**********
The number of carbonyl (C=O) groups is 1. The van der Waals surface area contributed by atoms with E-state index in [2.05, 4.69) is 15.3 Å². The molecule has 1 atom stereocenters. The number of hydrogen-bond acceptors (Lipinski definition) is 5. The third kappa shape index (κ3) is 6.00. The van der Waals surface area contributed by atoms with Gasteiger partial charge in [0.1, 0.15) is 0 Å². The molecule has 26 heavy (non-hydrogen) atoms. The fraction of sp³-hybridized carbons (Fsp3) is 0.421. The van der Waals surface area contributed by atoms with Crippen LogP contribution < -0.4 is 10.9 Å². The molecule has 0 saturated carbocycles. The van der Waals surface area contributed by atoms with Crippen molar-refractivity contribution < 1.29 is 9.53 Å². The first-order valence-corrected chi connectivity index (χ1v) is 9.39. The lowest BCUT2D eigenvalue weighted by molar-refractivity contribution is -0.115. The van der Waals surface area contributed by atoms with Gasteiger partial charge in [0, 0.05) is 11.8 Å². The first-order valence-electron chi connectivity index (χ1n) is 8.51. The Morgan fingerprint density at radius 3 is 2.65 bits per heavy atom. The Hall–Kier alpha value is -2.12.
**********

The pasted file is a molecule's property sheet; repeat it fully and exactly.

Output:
The number of carbonyl (C=O) groups is 1. The van der Waals surface area contributed by atoms with E-state index in [2.05, 4.69) is 15.3 Å². The molecule has 1 atom stereocenters. The number of hydrogen-bond acceptors (Lipinski definition) is 5. The third kappa shape index (κ3) is 6.00. The van der Waals surface area contributed by atoms with Gasteiger partial charge in [0.1, 0.15) is 0 Å². The molecule has 26 heavy (non-hydrogen) atoms. The fraction of sp³-hybridized carbons (Fsp3) is 0.421. The van der Waals surface area contributed by atoms with Crippen LogP contribution < -0.4 is 10.9 Å². The molecule has 0 saturated carbocycles. The van der Waals surface area contributed by atoms with Crippen molar-refractivity contribution < 1.29 is 9.53 Å². The first-order valence-corrected chi connectivity index (χ1v) is 9.39. The lowest BCUT2D eigenvalue weighted by molar-refractivity contribution is -0.115. The van der Waals surface area contributed by atoms with Gasteiger partial charge in [0, 0.05) is 11.8 Å². The first-order valence-electron chi connectivity index (χ1n) is 8.51. The Morgan fingerprint density at radius 3 is 2.65 bits per heavy atom. The Hall–Kier alpha value is -2.12.